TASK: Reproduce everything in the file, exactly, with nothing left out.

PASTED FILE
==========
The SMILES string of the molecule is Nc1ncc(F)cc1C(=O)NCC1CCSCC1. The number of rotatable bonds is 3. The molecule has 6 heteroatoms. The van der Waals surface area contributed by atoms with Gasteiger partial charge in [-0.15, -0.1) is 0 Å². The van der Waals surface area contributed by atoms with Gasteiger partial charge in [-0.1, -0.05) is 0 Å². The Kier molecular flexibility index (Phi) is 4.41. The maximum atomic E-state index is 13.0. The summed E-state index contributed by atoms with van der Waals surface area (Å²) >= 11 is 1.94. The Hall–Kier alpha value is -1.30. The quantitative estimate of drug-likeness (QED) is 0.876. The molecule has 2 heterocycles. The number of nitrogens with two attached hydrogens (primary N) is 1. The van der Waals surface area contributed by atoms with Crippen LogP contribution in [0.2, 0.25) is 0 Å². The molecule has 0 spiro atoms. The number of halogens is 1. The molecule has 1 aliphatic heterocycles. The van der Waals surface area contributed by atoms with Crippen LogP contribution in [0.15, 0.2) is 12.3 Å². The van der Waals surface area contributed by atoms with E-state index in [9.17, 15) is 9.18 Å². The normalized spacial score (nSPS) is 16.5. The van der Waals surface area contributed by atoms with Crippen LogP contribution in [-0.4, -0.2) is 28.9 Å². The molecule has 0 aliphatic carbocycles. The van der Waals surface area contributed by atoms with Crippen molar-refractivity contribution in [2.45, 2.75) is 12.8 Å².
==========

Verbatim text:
The SMILES string of the molecule is Nc1ncc(F)cc1C(=O)NCC1CCSCC1. The number of rotatable bonds is 3. The molecule has 6 heteroatoms. The van der Waals surface area contributed by atoms with Gasteiger partial charge in [-0.15, -0.1) is 0 Å². The van der Waals surface area contributed by atoms with Gasteiger partial charge in [-0.1, -0.05) is 0 Å². The Kier molecular flexibility index (Phi) is 4.41. The maximum atomic E-state index is 13.0. The summed E-state index contributed by atoms with van der Waals surface area (Å²) >= 11 is 1.94. The Hall–Kier alpha value is -1.30. The quantitative estimate of drug-likeness (QED) is 0.876. The molecule has 2 heterocycles. The number of nitrogens with two attached hydrogens (primary N) is 1. The van der Waals surface area contributed by atoms with Crippen LogP contribution in [0.2, 0.25) is 0 Å². The molecule has 0 spiro atoms. The number of halogens is 1. The molecule has 1 aliphatic heterocycles. The van der Waals surface area contributed by atoms with Crippen LogP contribution in [0.15, 0.2) is 12.3 Å². The van der Waals surface area contributed by atoms with E-state index in [9.17, 15) is 9.18 Å². The normalized spacial score (nSPS) is 16.5. The van der Waals surface area contributed by atoms with Crippen LogP contribution in [-0.4, -0.2) is 28.9 Å². The molecule has 0 aliphatic carbocycles. The van der Waals surface area contributed by atoms with Crippen molar-refractivity contribution in [2.45, 2.75) is 12.8 Å².